Fixies – The Road Bike Without Gears

Even with the benefits of gears on bikes, there are still some road bikes that don’t have gears.

One type of gearless bike, nicknamed fixies, are fixed gear bikes. Fixed gear bikes, as the name suggests, also have one gear. Fixies have devoted following but they also had very practical uses in the past.

One advantage of fixed gear bikes is winter riding. Winter riding involves a lot of salt and water, which often damage bike parts over time. Fixie bikes are a partial solution to this. Because fixie bikes naturally have fewer parts, there are fewer parts to be damaged. This is what made fixed gear bikes in winter a great choice. While bikes parts are constantly improving, fixies still remain a popular choice.

There are many reasons they have such a strong following. They are lighter, less expensive, and require less maintenance.  A lot of riders enjoy the simplicity of fixies and the feeling of having a bike stripped back to its basics.

Fixies are also great city bikes. If you live somewhere without many hills, they perform well when tested for speed against road bikes. However, if you live somewhere with a lot of hills or travel out for day rides, the convenience of a geared bike would be hard to look past.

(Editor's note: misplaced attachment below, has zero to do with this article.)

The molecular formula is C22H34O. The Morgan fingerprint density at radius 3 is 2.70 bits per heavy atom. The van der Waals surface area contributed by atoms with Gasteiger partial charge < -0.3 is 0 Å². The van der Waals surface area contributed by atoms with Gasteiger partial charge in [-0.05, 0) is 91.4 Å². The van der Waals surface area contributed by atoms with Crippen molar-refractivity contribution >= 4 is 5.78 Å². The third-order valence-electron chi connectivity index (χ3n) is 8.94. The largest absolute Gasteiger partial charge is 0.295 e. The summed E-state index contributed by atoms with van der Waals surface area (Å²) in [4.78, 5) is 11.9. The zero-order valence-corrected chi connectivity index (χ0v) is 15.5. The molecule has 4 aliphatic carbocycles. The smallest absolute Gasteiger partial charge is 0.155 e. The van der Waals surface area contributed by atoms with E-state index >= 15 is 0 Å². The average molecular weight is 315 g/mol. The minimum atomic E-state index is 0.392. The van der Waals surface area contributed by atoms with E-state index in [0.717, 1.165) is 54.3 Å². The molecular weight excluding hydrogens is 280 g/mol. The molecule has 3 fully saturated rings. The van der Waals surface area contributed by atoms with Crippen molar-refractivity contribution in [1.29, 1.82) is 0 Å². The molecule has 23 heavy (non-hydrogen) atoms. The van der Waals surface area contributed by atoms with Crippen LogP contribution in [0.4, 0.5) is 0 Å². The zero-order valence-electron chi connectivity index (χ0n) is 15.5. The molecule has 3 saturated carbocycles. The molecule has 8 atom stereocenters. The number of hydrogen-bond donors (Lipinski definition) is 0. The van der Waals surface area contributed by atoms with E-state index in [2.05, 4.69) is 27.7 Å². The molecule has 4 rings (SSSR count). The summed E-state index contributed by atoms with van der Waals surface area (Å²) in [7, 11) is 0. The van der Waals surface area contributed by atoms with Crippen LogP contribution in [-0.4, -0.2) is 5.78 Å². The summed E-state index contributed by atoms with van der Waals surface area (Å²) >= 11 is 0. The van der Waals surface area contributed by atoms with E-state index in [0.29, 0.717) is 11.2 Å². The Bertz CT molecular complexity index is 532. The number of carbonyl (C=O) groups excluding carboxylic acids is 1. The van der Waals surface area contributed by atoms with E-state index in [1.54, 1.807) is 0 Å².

Track Bikes – Another Gearless Bike

Another type of road bike without gears are track bikes. Track bikes aren’t made for the roads, but they do share a lot of similarities with road bikes. They are both built for speed and they share many of the same design aspects. Track bikes are used only for racing and can reach speeds of 50 mph (80km) per hour!

The reason track bikes don’t use multiple gears is the riders don’t encounter hills or ride on different terrains. The indoor track means a rider only needs to know his one optimal gear to use for the race. It’s natural that one gear won’t work for every occasion, but while road cyclists change gears in a second by clicking the shifters, track bikes require the chainring replacing any time a gear needs changing. While inconvenient for commuting, it works great on the track.

How Many Gears Does a Standard Road Bike have?

If you’re looking at a road bike, you might be wondering how many gears should it have. While bike companies spend a lot of money on research, the amount of geas on road bikes can vary a lot.

While there is no standard, a double chainring and between 9-11 speed cassette is common. That covers a wide enough range to cover most hills that riders will typically experience.

Three chainring bike systems exist, but they are becoming less common. The benefits of having a three chainring bike are becoming less as cassetts become more sophisticated. Still, if you encounter a lot of hills or carrying extra gear, a three chainring system could be a good fit.

Bottom Line

For city riders who want to keep things simple and enjoy riding in its purest form, the fixed gear bike is the obvious choice. But if you’re likely to want to take your bike further, join friends on group rides or likely to be encountering any hills, you may want to look elsewhere.  There are lots of great entry-level road bikes offering between 18-22 gears off a double chainring. One of these bikes would be ideal for most of what the road can throw at you.